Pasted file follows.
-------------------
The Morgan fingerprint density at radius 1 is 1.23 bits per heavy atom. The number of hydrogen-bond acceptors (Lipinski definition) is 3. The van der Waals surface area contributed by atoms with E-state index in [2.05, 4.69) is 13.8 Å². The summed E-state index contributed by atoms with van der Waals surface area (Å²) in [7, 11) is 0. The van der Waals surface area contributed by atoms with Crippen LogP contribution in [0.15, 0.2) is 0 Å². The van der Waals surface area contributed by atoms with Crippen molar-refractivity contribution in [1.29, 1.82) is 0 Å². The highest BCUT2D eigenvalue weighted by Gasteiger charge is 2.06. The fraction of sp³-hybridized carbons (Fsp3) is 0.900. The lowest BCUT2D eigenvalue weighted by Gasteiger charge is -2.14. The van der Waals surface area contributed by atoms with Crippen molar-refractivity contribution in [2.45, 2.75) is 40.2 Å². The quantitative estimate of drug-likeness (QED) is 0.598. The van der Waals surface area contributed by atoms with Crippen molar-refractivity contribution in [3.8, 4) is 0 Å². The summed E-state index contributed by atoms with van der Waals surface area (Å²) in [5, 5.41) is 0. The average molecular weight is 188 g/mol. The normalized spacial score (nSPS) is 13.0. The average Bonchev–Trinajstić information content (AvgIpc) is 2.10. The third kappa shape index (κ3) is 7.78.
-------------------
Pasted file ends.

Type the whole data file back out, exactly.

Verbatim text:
The Morgan fingerprint density at radius 1 is 1.23 bits per heavy atom. The number of hydrogen-bond acceptors (Lipinski definition) is 3. The van der Waals surface area contributed by atoms with E-state index in [2.05, 4.69) is 13.8 Å². The summed E-state index contributed by atoms with van der Waals surface area (Å²) in [7, 11) is 0. The van der Waals surface area contributed by atoms with Crippen LogP contribution in [0.15, 0.2) is 0 Å². The van der Waals surface area contributed by atoms with Crippen molar-refractivity contribution in [1.29, 1.82) is 0 Å². The highest BCUT2D eigenvalue weighted by Gasteiger charge is 2.06. The fraction of sp³-hybridized carbons (Fsp3) is 0.900. The lowest BCUT2D eigenvalue weighted by Gasteiger charge is -2.14. The van der Waals surface area contributed by atoms with Crippen molar-refractivity contribution in [2.45, 2.75) is 40.2 Å². The quantitative estimate of drug-likeness (QED) is 0.598. The van der Waals surface area contributed by atoms with Crippen molar-refractivity contribution in [3.8, 4) is 0 Å². The summed E-state index contributed by atoms with van der Waals surface area (Å²) in [5, 5.41) is 0. The average molecular weight is 188 g/mol. The normalized spacial score (nSPS) is 13.0. The average Bonchev–Trinajstić information content (AvgIpc) is 2.10. The third kappa shape index (κ3) is 7.78.